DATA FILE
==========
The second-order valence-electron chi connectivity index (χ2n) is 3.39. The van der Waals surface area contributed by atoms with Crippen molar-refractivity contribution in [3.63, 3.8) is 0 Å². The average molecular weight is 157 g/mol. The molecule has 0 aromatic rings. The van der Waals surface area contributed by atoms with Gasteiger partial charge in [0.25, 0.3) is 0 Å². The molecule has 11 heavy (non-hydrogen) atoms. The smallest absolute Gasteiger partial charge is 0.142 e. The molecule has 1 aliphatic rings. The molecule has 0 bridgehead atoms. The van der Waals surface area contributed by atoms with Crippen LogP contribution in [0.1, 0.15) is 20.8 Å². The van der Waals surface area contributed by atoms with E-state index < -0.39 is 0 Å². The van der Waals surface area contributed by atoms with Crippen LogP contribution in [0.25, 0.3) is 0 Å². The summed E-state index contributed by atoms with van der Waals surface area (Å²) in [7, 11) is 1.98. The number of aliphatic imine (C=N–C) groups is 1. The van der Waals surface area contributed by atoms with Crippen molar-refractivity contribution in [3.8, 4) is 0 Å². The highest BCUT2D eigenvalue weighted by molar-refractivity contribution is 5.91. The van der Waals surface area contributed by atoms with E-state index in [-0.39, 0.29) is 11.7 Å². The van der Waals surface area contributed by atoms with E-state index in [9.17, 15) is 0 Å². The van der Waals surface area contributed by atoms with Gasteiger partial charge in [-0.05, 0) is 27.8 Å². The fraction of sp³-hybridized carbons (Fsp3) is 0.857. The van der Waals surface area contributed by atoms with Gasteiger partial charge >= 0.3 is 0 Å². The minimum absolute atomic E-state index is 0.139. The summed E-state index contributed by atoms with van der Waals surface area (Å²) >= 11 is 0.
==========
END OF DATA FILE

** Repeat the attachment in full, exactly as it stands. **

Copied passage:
The second-order valence-electron chi connectivity index (χ2n) is 3.39. The van der Waals surface area contributed by atoms with Crippen molar-refractivity contribution in [3.63, 3.8) is 0 Å². The average molecular weight is 157 g/mol. The molecule has 0 aromatic rings. The van der Waals surface area contributed by atoms with Gasteiger partial charge in [0.25, 0.3) is 0 Å². The molecule has 11 heavy (non-hydrogen) atoms. The smallest absolute Gasteiger partial charge is 0.142 e. The molecule has 1 aliphatic rings. The molecule has 0 bridgehead atoms. The van der Waals surface area contributed by atoms with Crippen LogP contribution in [0.1, 0.15) is 20.8 Å². The van der Waals surface area contributed by atoms with E-state index < -0.39 is 0 Å². The van der Waals surface area contributed by atoms with Crippen LogP contribution in [0.25, 0.3) is 0 Å². The summed E-state index contributed by atoms with van der Waals surface area (Å²) in [7, 11) is 1.98. The number of aliphatic imine (C=N–C) groups is 1. The van der Waals surface area contributed by atoms with Crippen molar-refractivity contribution in [3.8, 4) is 0 Å². The highest BCUT2D eigenvalue weighted by molar-refractivity contribution is 5.91. The van der Waals surface area contributed by atoms with E-state index in [-0.39, 0.29) is 11.7 Å². The van der Waals surface area contributed by atoms with E-state index in [9.17, 15) is 0 Å². The van der Waals surface area contributed by atoms with Gasteiger partial charge in [-0.05, 0) is 27.8 Å². The fraction of sp³-hybridized carbons (Fsp3) is 0.857. The van der Waals surface area contributed by atoms with Gasteiger partial charge >= 0.3 is 0 Å². The minimum absolute atomic E-state index is 0.139. The summed E-state index contributed by atoms with van der Waals surface area (Å²) >= 11 is 0.